Author’s note: Marty Fischer, the host of TNT Outdoor Explosion on the Pursuit Channel, a professional wingshooter, a National Sporting Clays Association Level III shooting instructor, and a longtime Mossy Oak Pro Staff member, has designed more than 150 sporting clay facilities. Here are his tips for taking more doves.
Leading a dove
I believe the most important factor in taking doves is properly determining lead. My philosophy is to start the lead at the head of the bird instead of behind it. Most people miss doves because they shoot behind the birds. When the target is presented to the hunter in a crossing fashion (flying from right to left or left to right), many hunters have heard that more lead is required to successfully take down the bird, and that the “Butt, Belly, Beak” aiming system best determines the lead on a dove. Even though that system may work on fairly close targets, it won’t produce an effective lead on doves at a distance. The “Butt, Belly, Beak” system dictates that the hunter should swing his shotgun, coming from behind the bird, past the butt, belly, and beak of the dove, and continue to swing as he or she pulls the trigger. This style of leading a dove also is called the pass-through system of determining lead and works really well on flushing birds, like pheasants and quail, that are usually quartering away from you. It’s not as productive, however, when you are shooting doves.
Instead, when you prepare to shoot a dove, concentrate your attention and focus on the head of the bird. This system takes some practice, since most of our lives we have looked at the entire bodies of birds in flight. But, if you can narrow your focus to just the head of the dove, then, once you get your gun to your shoulder, start your swing with your bead on the head you’ll get a better lead. when you begin with your bead on the bird’s head, you already have your gun moving at the same speed as the dove. When the lead feels right, continue to move the gun forward past the bird’s head. Squeeze the trigger of your shotgun, and continue moving it forward. Your gun barrel doesn’t need to stop after you squeeze the trigger, because the bird doesn’t stop. Remember, the farther the bird is away from you, the more you will have to lead the bird. Also, the faster the bird flies, the more you have to lead the bird. This style is called pull away.
Shooting sporting clay courses before opening day
Most dove hunters don’t think about hunting or shooting doves until opening day. I once wrote an article titled “The Outdoor Social Crowd,” because dove hunting tends to be an outdoor social event as much as it is a hunting event. Usually a great dinner is served before the hunt, where shooters enjoy the camaraderie and fellowship. Often many of these hunters have very little experience actually shooting doves.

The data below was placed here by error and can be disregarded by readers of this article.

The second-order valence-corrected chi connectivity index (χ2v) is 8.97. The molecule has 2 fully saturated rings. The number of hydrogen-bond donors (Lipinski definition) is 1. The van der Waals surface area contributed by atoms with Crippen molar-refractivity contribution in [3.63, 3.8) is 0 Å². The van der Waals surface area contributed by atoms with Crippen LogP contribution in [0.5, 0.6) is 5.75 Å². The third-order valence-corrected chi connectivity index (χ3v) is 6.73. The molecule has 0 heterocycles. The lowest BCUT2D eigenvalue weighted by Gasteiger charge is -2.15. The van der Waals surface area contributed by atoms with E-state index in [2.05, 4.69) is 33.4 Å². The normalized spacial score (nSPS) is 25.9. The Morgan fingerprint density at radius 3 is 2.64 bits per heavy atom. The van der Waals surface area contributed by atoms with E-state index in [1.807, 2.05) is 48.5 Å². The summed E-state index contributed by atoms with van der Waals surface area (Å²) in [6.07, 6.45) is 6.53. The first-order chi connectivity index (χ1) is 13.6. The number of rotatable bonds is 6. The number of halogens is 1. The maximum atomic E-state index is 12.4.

If you don’t have an opportunity to go to a sporting clay range, then at least practice mounting your gun a week or two before dove season. After a dove shoot, many dove hunters have black, blue, and green shoulders because they haven’t mounted their shotguns correctly. A proper gun mount is never a mount to the shoulder. The front hand should push the gun forward and move the stock to the base of your cheekbone at the same time, causing the stock to fit directly on your shoulder. Mounting the gun this way will enable you to hold the shotgun more steady as you make the swing.
One of the biggest mistakes I see a dove hunter make is bringing his gun to his shoulder and moving his head around like a bobble-head doll, trying to find the place his cheek is supposed to be on his stock before he shoots. The head has to be still on the stock when you squeeze the trigger to aim properly. For instance, when you are taking a golf swing, you want your head to stay still until the club hits the ball. In baseball, when your strike the ball, and the ball is coming to you, you want your head to be still until the bat makes contact with the ball. The same is true when you mount a gun to shoot a dove. You want your head to be still and steady as the gun comes to your cheek. Then your cheek and the gun lock together as one and you can shoot more accurately. If you push the gun toward the bird, the stock will come up naturally and correctly to the face. However, you don’t want to push the gun toward the bird too fast, or the stock will come away from the shoulder. The stock needs to ride up the shirt until it comes in contact with the hunter’s cheek and shoulder. Remember that the rear sight on a shotgun is your eye. A correct gun mount brings the eye and the bead on the shotgun in line, just like the rear sight and the front sight on a rifle have to be lined up correctly to make an accurate shot.
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Image courtesy John E. Philips